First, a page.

The Whole Tone Scale (colour code chart here)

There are only 2 whole tone scales.

If you start a whole tone scale from C:

(C, D, E, F#, G#, Bb, C)

...and then continue to move the scale shape (see diagram below) up every 2 frets on the guitar:

(D, E, F#, G#, Bb, C, D) etc... get the same notes.

The same process occurs when you start on C#:

(C#, D#, F, G, A, B, C#)

...continue to move the scale shape up every 2 frets:

(D#, F, G, A, B, C#, D#) etc...

This consequence therefore yields only 2 whole tone scales.

A chord that can be constructed from the scale is the dominant #5, but first the notes of a one octave C whole tone scale:

C D E F# G# Bb C

The construction of the C7#5 chord:

C E G# Bb

Apart from its immediate relation the dominant #5 chord, the whole tone scale can be quite difficult to use. I prefer to use it in arpeggiated form, you can get more mileage out of it that way. Playing over a C7#11 you can construct a whole tone arpeggio starting from F#, here is the content of the arpeggio:

1 3 #5 8
F# Bb D F#

8 F# OCTAVE AUGMENTED 4th (#4) in relation to C7#11
#5 D D MAJOR 2nd (9) in relation to C7#11
3 Bb MINOR 7th (b7) in relation to C7#11
1 F# AUGMENTED 4th (#4) in relation to C7#11 (from the bottom up)

Whole Tone Example 1

You may recognise the notes as belonging to the lydian dominant scale this is because there are whole tone arpeggios within the lydian dominant and so this is a way of implying the whole tone sound over the lydian dominant chord. Apart from F# you can build the whole tone arpeggio from Bb or D and it will fit over the C7#11 no problem.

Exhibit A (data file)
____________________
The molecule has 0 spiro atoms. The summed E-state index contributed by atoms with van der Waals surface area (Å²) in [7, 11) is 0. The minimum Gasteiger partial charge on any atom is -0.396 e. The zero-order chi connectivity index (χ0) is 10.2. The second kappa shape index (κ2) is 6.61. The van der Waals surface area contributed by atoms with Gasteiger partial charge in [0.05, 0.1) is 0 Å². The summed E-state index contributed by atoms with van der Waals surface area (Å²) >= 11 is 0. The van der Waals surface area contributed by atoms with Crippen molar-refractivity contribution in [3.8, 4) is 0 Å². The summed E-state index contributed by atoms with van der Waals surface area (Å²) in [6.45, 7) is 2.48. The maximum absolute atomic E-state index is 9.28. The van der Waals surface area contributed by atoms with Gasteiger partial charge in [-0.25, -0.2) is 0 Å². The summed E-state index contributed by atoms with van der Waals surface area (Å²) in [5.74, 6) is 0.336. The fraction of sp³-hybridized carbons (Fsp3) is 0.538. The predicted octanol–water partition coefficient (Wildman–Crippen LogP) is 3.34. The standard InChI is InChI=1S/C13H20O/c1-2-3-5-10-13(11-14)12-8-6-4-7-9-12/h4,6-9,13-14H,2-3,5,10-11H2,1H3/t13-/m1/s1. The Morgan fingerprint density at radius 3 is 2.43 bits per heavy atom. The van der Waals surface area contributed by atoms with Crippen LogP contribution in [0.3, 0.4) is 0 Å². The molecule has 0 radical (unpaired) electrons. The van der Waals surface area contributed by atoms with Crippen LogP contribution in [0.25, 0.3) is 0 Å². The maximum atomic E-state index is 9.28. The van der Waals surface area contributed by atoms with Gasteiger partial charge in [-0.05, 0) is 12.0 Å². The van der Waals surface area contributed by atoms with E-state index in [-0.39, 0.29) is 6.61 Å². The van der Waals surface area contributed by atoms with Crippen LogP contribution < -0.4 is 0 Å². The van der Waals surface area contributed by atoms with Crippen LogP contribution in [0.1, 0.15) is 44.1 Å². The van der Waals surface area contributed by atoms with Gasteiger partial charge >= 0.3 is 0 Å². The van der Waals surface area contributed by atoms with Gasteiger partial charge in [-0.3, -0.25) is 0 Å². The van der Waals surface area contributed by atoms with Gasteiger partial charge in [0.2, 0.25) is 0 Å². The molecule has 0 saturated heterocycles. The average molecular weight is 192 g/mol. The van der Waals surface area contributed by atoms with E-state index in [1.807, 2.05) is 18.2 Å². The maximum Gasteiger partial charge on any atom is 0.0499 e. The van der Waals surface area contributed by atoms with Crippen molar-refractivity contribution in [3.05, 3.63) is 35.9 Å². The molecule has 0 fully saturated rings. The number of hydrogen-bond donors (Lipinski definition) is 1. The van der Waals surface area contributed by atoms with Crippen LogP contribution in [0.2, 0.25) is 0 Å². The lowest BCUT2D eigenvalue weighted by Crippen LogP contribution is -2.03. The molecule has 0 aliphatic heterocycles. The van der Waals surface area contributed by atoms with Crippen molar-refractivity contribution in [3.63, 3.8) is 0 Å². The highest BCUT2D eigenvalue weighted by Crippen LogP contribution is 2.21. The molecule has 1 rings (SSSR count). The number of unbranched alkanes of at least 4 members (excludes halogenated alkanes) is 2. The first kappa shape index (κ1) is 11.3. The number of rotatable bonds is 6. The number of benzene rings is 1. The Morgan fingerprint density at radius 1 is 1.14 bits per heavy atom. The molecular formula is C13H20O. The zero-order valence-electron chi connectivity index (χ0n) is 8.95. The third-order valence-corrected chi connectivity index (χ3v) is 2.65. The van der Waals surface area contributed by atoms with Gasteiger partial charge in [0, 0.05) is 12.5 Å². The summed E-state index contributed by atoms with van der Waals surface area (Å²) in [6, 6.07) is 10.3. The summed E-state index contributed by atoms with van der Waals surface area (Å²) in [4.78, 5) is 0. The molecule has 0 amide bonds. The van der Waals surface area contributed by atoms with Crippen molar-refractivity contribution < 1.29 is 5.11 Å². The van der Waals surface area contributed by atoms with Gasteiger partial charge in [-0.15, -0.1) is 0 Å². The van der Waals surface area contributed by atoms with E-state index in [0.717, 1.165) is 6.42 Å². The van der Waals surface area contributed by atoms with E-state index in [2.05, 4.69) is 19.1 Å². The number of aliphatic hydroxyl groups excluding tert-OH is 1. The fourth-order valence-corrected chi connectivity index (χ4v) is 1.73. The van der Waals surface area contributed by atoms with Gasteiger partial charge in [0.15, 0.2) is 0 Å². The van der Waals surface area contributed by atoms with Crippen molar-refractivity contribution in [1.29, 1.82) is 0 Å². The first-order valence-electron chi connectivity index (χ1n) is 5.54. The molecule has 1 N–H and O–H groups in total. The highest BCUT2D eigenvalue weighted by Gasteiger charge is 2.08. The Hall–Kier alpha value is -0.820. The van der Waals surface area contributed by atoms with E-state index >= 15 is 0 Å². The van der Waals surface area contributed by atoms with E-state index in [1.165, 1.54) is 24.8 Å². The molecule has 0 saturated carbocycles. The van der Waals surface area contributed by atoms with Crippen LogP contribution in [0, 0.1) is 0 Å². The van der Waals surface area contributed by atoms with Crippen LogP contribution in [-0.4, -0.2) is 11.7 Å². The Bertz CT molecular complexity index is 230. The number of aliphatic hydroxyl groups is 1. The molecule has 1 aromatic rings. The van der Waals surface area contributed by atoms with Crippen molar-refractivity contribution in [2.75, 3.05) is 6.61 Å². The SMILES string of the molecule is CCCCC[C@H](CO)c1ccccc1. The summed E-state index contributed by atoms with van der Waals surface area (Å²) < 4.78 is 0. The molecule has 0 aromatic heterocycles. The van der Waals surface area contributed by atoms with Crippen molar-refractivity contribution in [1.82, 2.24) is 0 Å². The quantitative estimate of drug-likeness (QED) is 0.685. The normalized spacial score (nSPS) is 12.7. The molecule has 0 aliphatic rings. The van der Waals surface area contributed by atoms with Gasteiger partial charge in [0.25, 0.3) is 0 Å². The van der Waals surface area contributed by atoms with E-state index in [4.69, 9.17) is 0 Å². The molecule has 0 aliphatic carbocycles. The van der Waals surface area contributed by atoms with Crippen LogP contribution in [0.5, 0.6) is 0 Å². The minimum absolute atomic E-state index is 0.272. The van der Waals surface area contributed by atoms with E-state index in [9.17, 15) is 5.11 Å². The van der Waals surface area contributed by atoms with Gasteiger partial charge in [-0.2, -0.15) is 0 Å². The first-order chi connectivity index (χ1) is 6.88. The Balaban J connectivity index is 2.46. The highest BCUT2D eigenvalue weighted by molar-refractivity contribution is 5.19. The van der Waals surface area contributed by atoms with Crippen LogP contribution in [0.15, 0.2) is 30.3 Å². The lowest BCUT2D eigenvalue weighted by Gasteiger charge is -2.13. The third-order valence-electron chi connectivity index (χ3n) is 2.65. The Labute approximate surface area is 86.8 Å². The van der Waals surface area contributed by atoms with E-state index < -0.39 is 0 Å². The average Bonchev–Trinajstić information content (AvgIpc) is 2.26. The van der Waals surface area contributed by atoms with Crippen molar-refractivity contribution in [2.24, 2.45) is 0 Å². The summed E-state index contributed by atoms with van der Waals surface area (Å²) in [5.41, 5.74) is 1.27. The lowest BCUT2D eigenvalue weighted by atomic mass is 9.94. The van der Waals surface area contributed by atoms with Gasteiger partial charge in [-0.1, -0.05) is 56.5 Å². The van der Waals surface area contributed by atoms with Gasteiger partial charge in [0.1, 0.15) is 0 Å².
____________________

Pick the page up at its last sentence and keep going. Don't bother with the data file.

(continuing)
Now, if we think of the modes of the jazz melodic minor scale for a moment and the interrelationship between the chords; C7#11 is the 4th chord built from the G jazz melodic minor scale, its parent scale, so the C7#11 and G min/maj7 chords are interchangeable as they belong to the same scale, except they start on different notes, check the jazz melodic minor mode page for a recap on this.

So, if we imagine a chord vamp based on G jazz melodic minor we can play the same whole tone arpeggios as we played over the C7#11 chord.

1 3 #5 8
F# Bb D F#

8 F# OCTAVE MAJOR 7 in relation to Gmin/maj7
#5 D PERFECT 5th in relation to Gmin/maj7
3 Bb MINOR 3rd in relation to Gmin/maj7
1 F# MAJOR 7 in relation to Gmin/maj7

There are other ways of using the whole tone sound, you could take a 3 or 4 note pattern and move it up tone by tone:

Whole Tone Example 2

Another whole tone device that can be heard while listening to some jazz pianists are parallel 4ths moving upwards tone by tone. The example below could be used to create tension whilst supported by a C minor7 or F7 chordal accompaniment that often is supported by the pianist himself.

Example 3